So who is Trump’s Chief of Staff? Did Meadows actually get the job? I feel like I missed that storyline when I was out.
I believe he did
Some of those guys were doing some quarantining…at the time. Mulvaney was out. Meadows had to quarantine…
It happened during CPAC…where someone from the administration was positive. Wonder who that was?
Looks like Meadows is transitioning in…
Meet Mark Meadows, The Incoming White House Chief Of Staff : NPR
The coronavirus crisis was gaining steam when President Trump announced via tweet on a Friday night that he was replacing his acting chief of staff, Mick Mulvaney, with North Carolina congressman and frequent confidante Mark Meadows.
Nearly three weeks later, Meadows is still transitioning into his new job and hasn’t yet resigned from Congress.
He may have been inside the room at the U.S. Capitol on Tuesday for White House negotiations with senators on the $2 trillion coronavirus rescue package — but he still had one foot back in his old job.
Ah-ha. The latest on meadows becoming chief of staff, he finally resigned from Congress. Best of luck on the first day.
President Donald Trump has fired the intelligence community’s chief watchdog, Michael Atkinson, who was the first to sound the alarm to Congress last September about an “urgent” complaint he’d received from an intelligence official involving Trump’s communications with Ukraine’s president.
Interesting and predictably awful insight on Atkinson’s firing:
Note that this is from John Solomon, the asshole who created the false Ukraine meddling story. Just the News is his new venture, and you can bet it’s 100% propaganda.
Hmmmm Very convenient to have a lapdog lawyer as your watchdog. Michael Cohen ring any bells?
"It is hard not to think that the President’s loss of confidence in me derives from my having faithfully discharged my legal obligations as an independent and impartial Inspector General," Michael Atkinson, the intelligence community inspector general said in a statement Sunday, "and from my commitment to continue to do so."
Atkinson was the federal official who revealed to Congress in September the existence of a whistleblower complaint against Trump, which indicated that the president improperly pressured Ukraine to investigate his political rivals. When Atkinson sought to share that complaint with Congress under a federal whistleblower law, the White House and Justice Department intervened and blocked the transmission of the complaint for days.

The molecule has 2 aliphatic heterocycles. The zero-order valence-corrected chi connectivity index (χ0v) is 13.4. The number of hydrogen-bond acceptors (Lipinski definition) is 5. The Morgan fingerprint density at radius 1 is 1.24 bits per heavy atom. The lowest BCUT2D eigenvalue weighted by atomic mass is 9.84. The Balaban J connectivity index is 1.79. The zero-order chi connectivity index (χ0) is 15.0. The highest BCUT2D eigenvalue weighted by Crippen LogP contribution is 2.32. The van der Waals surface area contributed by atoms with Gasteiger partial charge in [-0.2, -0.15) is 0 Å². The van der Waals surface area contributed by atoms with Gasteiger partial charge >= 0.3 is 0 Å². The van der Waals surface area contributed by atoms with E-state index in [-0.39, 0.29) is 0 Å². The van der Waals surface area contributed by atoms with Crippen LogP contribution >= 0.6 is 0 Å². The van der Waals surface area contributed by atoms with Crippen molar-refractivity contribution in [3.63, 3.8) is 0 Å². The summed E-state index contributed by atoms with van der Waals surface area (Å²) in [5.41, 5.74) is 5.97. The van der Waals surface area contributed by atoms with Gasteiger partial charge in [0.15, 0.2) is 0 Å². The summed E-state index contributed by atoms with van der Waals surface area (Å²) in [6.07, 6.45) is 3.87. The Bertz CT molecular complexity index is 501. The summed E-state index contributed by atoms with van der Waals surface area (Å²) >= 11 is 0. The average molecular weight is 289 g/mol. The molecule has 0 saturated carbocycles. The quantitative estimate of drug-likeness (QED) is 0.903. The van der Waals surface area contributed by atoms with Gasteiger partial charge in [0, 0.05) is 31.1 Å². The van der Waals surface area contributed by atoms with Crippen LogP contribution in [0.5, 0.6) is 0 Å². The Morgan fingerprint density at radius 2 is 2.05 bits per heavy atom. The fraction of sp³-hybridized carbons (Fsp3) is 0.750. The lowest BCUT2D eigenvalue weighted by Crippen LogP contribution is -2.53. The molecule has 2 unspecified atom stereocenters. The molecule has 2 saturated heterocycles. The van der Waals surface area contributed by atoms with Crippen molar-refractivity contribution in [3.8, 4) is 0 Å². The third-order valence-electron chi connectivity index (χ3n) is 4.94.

President Donald Trump has upended the panel of federal watchdogs overseeing implementation of the $2 trillion coronavirus law, tapping a replacement for the Pentagon official who was supposed to lead the effort.
A panel of inspectors general had named Glenn Fine — the acting Pentagon watchdog — to lead the group charged with monitoring the coronavirus relief effort. But Trump on Monday removed Fine from his post, instead naming the EPA inspector general to serve as the temporary Pentagon watchdog in addition to his other responsibilities.
That decision, which began circulating on Capitol Hill Tuesday morning, effectively removed Fine from his role overseeing the coronavirus relief effort, since the new law permits only current inspectors general to fill the position.
“Mr. Fine is no longer on the Pandemic Response Accountability Committee," Dwrena Allen, a spokeswoman for the Pentagon inspector general’s office, confirmed. She added that Fine will return to his Senate-confirmed post as principal deputy inspector general of the Pentagon.
Fine’s removal is Trump’s latest incursion into the community of independent federal watchdogs — punctuated most dramatically by his late Friday ouster of the intelligence community’s inspector general, Michael Atkinson, whose handling of a whistleblower report ultimately led to Trump’s impeachment.
More takes on this, none of them good: